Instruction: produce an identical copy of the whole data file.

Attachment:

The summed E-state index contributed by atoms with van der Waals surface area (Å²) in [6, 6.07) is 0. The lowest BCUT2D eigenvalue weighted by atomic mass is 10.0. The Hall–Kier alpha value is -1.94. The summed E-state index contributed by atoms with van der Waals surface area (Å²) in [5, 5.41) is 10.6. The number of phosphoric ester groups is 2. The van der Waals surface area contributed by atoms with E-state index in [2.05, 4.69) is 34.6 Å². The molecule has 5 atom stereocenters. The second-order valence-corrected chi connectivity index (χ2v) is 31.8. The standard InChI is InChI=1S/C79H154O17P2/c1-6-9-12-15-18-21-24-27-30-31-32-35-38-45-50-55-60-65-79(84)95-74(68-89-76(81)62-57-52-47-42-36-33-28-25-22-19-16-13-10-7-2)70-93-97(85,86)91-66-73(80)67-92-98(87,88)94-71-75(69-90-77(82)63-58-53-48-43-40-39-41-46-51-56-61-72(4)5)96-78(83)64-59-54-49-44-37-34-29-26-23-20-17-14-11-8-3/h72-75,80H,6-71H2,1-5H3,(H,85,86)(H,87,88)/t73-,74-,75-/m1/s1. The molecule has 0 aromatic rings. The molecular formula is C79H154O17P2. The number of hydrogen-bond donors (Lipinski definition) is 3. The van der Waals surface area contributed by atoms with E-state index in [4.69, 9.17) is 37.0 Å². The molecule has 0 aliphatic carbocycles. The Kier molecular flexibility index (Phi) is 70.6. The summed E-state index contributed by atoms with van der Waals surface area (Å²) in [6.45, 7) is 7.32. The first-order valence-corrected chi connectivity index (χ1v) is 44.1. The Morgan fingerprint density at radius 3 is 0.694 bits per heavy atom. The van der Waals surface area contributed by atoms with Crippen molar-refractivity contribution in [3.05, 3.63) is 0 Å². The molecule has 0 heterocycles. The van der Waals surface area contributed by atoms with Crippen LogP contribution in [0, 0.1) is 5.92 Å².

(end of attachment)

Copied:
The summed E-state index contributed by atoms with van der Waals surface area (Å²) in [6, 6.07) is 0. The lowest BCUT2D eigenvalue weighted by atomic mass is 10.0. The Hall–Kier alpha value is -1.94. The summed E-state index contributed by atoms with van der Waals surface area (Å²) in [5, 5.41) is 10.6. The number of phosphoric ester groups is 2. The van der Waals surface area contributed by atoms with E-state index in [2.05, 4.69) is 34.6 Å². The molecule has 5 atom stereocenters. The second-order valence-corrected chi connectivity index (χ2v) is 31.8. The standard InChI is InChI=1S/C79H154O17P2/c1-6-9-12-15-18-21-24-27-30-31-32-35-38-45-50-55-60-65-79(84)95-74(68-89-76(81)62-57-52-47-42-36-33-28-25-22-19-16-13-10-7-2)70-93-97(85,86)91-66-73(80)67-92-98(87,88)94-71-75(69-90-77(82)63-58-53-48-43-40-39-41-46-51-56-61-72(4)5)96-78(83)64-59-54-49-44-37-34-29-26-23-20-17-14-11-8-3/h72-75,80H,6-71H2,1-5H3,(H,85,86)(H,87,88)/t73-,74-,75-/m1/s1. The molecule has 0 aromatic rings. The molecular formula is C79H154O17P2. The number of hydrogen-bond donors (Lipinski definition) is 3. The van der Waals surface area contributed by atoms with E-state index in [4.69, 9.17) is 37.0 Å². The molecule has 0 aliphatic carbocycles. The Kier molecular flexibility index (Phi) is 70.6. The summed E-state index contributed by atoms with van der Waals surface area (Å²) in [6.45, 7) is 7.32. The first-order valence-corrected chi connectivity index (χ1v) is 44.1. The Morgan fingerprint density at radius 3 is 0.694 bits per heavy atom. The van der Waals surface area contributed by atoms with Crippen molar-refractivity contribution in [3.05, 3.63) is 0 Å². The molecule has 0 heterocycles. The van der Waals surface area contributed by atoms with Crippen LogP contribution in [0, 0.1) is 5.92 Å².